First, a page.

While visiting our blog, you have also been checking out older posts. Our second most popular post viewed in 2018 was a 2014 post, Identifying Your Pest – with Poop?. There are a lot of budding scatologists out there.
Other IPM Blogs – Besides ThinkIPM, we have more dedicated blogs, and you don’t need to be a specialist to subscribe to them. Here are some of the more popular posts:
Our new Spotted Lanternfly video, Have YOU Spotted Lanternfly Egg Masses was just posted, but it has already reached the number two spot. This invasive insect is getting a lot of attention and we need your help to keep track of it in New York.
Boxwood blight, Cylindrocladium buxicola, was first identified in 2011 when submitted samples were examined at the Connecticut Agricultural Experiment Station. This marked the first confirmed cases outside of the UK and New Zealand. Since then, it’s been found on many cultivars of boxwood, Buxus spp., up and down the east coast.
Boxwood Blight, Photo credit Oregon Department of Agriculture
Now, it’s not only showing up in many downstate counties and Long Island, but completely decimating formal gardens and landscape nurseries. With various landscape and cutting uses, Boxwood is a million dollar plus industry, including its use as a major component in holiday wreaths and decorations.
Boxwood Blight, photo credit Margery Daughtery
While boxwood blight might not be a concern in your yard, you’d notice its loss in many landscapes. This is a major concern of landscapers, horticulturalists and growers.
Boxwood blight shows up as dark brown spots on leaves. These lesions enlarge with dark borders until they merge with others. By then an entire leaf—and many nearby—may be covered. These browned out or straw-colored dead leaves drop in record time. “That’s why they call it a blight.”
Stem infection also occurs and shows up as long black lesions. This FUNGAL DISEASE forms sporadochia (fruiting structures), visible with a hand lens. In layman’s terms, sporadochia produce sticky spores—nasty seeds of destruction if you’re a fungal disease! Spores happily spread by wind, rain, splashing water, or by hitchhiking on you, your lawnmower and rake, your dog, even your favorite garden birds.
Why this sudden outbreak? Anyone who suffered through this swampy summer can guess. According to Cornell Alum and New York State Climatologist, Mark Wysocki, “This is more typical for the Gulf Coast states.” Syracuse, for example, sweated through 531 hours when the dew point, a standard measure of humidity, was at least 70 degrees. That’s more than double the number of sticky hours of the next closest year, 2005.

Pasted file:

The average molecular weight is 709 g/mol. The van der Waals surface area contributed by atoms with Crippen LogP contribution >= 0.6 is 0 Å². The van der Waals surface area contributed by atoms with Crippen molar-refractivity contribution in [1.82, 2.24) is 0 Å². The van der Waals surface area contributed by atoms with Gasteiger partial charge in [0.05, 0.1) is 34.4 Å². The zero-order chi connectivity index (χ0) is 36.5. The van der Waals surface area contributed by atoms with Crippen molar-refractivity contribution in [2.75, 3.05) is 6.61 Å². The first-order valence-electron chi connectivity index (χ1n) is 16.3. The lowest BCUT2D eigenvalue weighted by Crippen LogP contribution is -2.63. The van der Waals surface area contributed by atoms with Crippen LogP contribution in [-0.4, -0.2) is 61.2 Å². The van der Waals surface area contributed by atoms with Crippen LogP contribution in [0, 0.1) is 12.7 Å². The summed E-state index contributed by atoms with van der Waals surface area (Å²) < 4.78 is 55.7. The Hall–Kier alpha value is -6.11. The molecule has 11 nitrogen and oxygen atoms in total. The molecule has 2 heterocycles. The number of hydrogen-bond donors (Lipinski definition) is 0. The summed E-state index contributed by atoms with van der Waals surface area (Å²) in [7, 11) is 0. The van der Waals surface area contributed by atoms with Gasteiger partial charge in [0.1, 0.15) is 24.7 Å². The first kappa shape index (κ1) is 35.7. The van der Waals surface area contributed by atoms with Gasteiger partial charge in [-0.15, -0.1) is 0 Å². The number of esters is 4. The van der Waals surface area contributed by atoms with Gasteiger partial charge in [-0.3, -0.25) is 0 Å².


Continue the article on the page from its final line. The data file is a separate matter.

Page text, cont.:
THIS CHART SHOWS # OF HOURS OF DEWPOINT >= 70 at Ithaca Tompkins Airport by year 1996-2018
With relatively new pests, IPM and conventional treatment options aren’t time-tested. Other factors such as soil health, over or under-watering and winter injury increase susceptibility, but this year’s humidity has come at a high cost to boxwood.
For more on boxwood blight, here are two great resources:
“I already found a tick on me!” – many people across NY
Many New Yorkers still equate tick activity with summertime, but blacklegged ticks, the ones that carry Lyme disease, anaplasmosis, babesiosis, Powassan virus, and Borrelia miamyoti, are most active in the spring and fall. (They can actually be active year round if the temperature and humidity levels are just right. Thus the heavy activity on the warm days in February.)
The goal is to prevent ticks from becoming embedded in the first place. But if you do find an embedded tick, remove it properly!
And in the springtime the blacklegged tick nymph turns to thoughts of questing. And nymphs are small. Poppy seed-sized small. If you are not intentionally conducting a daily tick check, you could easily miss one. And even if you are intentionally looking, one can occasionally get through your visual defenses. Which is why I was able to take this tick removal video after finding this tiny nymph on my leg when using my fingertips to search by feel. Since Powassan virus can be transmitted after 15 minutes of the tick being embedded, the incentive for not being bitten has risen dramatically.
Which brings us to the use of clothing treatments to protect ourselves. Permethrin is a pesticide that can be applied to clothing, footwear and gear before exposure. Researchers for the Center for Disease Control recently conducted a study showing how permethrin interferes with blacklegged, American dog, and lone star ticks’ ability to move and, thus, to bite. Read about it here.
Now the easiest option is to buy pretreated clothing or have your clothes professionally treated. The TickEncounter Resource Center has an excellent section of their website about tick repellent clothes, including where to get them.